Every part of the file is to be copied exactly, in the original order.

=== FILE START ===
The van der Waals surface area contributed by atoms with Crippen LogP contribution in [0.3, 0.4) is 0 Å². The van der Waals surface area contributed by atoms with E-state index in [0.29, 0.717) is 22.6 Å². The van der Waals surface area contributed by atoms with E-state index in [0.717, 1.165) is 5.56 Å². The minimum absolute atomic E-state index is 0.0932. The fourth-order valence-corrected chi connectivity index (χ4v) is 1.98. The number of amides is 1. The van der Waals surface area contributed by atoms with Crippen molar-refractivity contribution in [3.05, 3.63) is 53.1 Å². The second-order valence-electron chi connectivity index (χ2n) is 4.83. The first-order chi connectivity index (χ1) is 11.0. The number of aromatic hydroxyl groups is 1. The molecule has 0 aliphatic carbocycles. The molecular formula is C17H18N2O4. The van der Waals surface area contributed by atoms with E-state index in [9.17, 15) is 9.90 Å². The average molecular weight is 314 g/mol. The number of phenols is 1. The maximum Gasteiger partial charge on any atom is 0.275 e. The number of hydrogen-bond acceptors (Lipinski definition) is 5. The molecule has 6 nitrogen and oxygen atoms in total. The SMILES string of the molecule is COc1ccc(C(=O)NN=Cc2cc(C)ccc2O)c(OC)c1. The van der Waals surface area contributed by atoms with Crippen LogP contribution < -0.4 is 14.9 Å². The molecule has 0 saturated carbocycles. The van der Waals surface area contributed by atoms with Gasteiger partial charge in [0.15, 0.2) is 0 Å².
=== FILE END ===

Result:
The van der Waals surface area contributed by atoms with Crippen LogP contribution in [0.3, 0.4) is 0 Å². The van der Waals surface area contributed by atoms with E-state index in [0.29, 0.717) is 22.6 Å². The van der Waals surface area contributed by atoms with E-state index in [0.717, 1.165) is 5.56 Å². The minimum absolute atomic E-state index is 0.0932. The fourth-order valence-corrected chi connectivity index (χ4v) is 1.98. The number of amides is 1. The van der Waals surface area contributed by atoms with Crippen molar-refractivity contribution in [3.05, 3.63) is 53.1 Å². The second-order valence-electron chi connectivity index (χ2n) is 4.83. The first-order chi connectivity index (χ1) is 11.0. The number of aromatic hydroxyl groups is 1. The molecule has 0 aliphatic carbocycles. The molecular formula is C17H18N2O4. The van der Waals surface area contributed by atoms with E-state index in [9.17, 15) is 9.90 Å². The average molecular weight is 314 g/mol. The number of phenols is 1. The maximum Gasteiger partial charge on any atom is 0.275 e. The number of hydrogen-bond acceptors (Lipinski definition) is 5. The molecule has 6 nitrogen and oxygen atoms in total. The SMILES string of the molecule is COc1ccc(C(=O)NN=Cc2cc(C)ccc2O)c(OC)c1. The van der Waals surface area contributed by atoms with Crippen LogP contribution < -0.4 is 14.9 Å². The molecule has 0 saturated carbocycles. The van der Waals surface area contributed by atoms with Gasteiger partial charge in [0.15, 0.2) is 0 Å².